Do I Need Special Insurance for a Leased Vehicle?
For some people, leasing a car makes more financial sense than buying one. They may only need the car for a limited amount of time, or they may have a job or lifestyle that requires a constant stream of new vehicles. Other people simply prefer leasing over car ownership. Whatever the reason, if you choose to lease a vehicle, you will need to understand what car insurance is required.
When leasing a vehicle, the car belongs to the dealership or leasing agency. You are paying for the right to own the vehicle, and you are financially responsible for any damage it may cause or sustain, but you lose ownership of the vehicle after the leasing period is over. Because of this unique situation, car insurance is different for leased vehicles than for those you own outright.
In general, insurance policies for leased vehicles will be the same as those for vehicles with a lien holder. Until you pay off a vehicle that you own, it is technically the property of the bank, and your insurance policy reflects this. If you’re accustomed to financing new vehicles, your insurance coverage for a leased car may be very similar to what you’re used to.
What Coverage is Required for a Leased Car?
The specific coverage you require will depend on the leasing company that’s providing the vehicle. In general, you will be expected to carry full coverage on your vehicle with a $500 deductible for both collision and comprehensive. You may get a lower deductible if you wish, but it will cost more for each monthly premium.
In addition to collision and comprehensive coverage, you will be expected to carry liability insurance with limits higher than the state minimums. The exact limits required by your leasing company will be listed on the leasing agreement. Additionally, you will need to carry uninsured motorist coverage in any state that offers it.
It’s your choice whether to purchase any optional coverage for your vehicle, such as towing or rental reimbursement. These coverage options can help save you money in the event of an accident, but they may be too pricey for some consumers. You may also have some of the benefits of extended coverage already available to you under the leased vehicle’s warranty. It’s a good idea to review that information before making any decisions on your insurance policy so you can maximize coverage without unnecessary expenses.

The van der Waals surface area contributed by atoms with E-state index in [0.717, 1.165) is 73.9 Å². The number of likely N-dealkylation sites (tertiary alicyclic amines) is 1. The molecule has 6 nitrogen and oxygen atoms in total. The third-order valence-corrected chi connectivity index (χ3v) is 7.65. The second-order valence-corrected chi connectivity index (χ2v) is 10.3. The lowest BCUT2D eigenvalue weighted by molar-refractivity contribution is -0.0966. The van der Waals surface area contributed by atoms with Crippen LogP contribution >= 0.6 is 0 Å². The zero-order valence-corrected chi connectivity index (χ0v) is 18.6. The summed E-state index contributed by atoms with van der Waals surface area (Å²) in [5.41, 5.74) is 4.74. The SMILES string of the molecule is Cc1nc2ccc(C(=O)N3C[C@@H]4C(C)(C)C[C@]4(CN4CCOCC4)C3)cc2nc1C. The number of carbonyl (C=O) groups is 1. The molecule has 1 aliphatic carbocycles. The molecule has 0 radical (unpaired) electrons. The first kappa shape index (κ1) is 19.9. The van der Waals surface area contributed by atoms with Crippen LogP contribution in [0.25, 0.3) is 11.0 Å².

Lease GAP Insurance
One coverage you should be sure to purchase is lease GAP insurance. GAP stands for “guaranteed auto protection,” and it helps to protect you in the event that the car is stolen or declared a total loss from an accident.
Essentially, GAP insurance pays the difference between the actual value of a vehicle and what you owe on it. If your vehicle is a total loss due to damage or theft, the insurance company can only pay for the vehicle’s actual cash value. Depending on your leasing terms, you may owe more for the vehicle than its cash value thanks to depreciation. This could leave you responsible for paying off damage on a vehicle that you no longer own. Purchasing GAP insurance prevents this situation from occurring.
GAP insurance is usually fairly affordable. You can often purchase it directly from the leasing agency or dealership and add the cost onto your car payment. Alternatively, you may be able to purchase GAP insurance from your primary insurance company as an added coverage for your policy.
What Happens When You Turn in the Vehicle?
After you return a leased vehicle, the leasing agency will have the car inspected for damage. Any damage on the vehicle will be your responsibility regardless of its cause. If damages are found, the leasing agency will contact your insurance company to file a claim. You will then be billed for your deductible.
Because of this, it’s usually a good idea to file a claim as soon as damage occurs rather than waiting until the vehicle has been returned. This allows you to explain the cause of the damage to your insurer and plead your case if the damages were not your fault. This will often allow you to avoid paying a deductible and can keep your leasing agency happy.
When it comes to buying auto insurance, leasing a vehicle is not much different than financing one. The most important step is to review the leasing agreement carefully and ensure that you are getting a policy that will suit your needs and conform to the agreement. Once you know what you need, it will be easy to comparison shop for the best possible insurance company.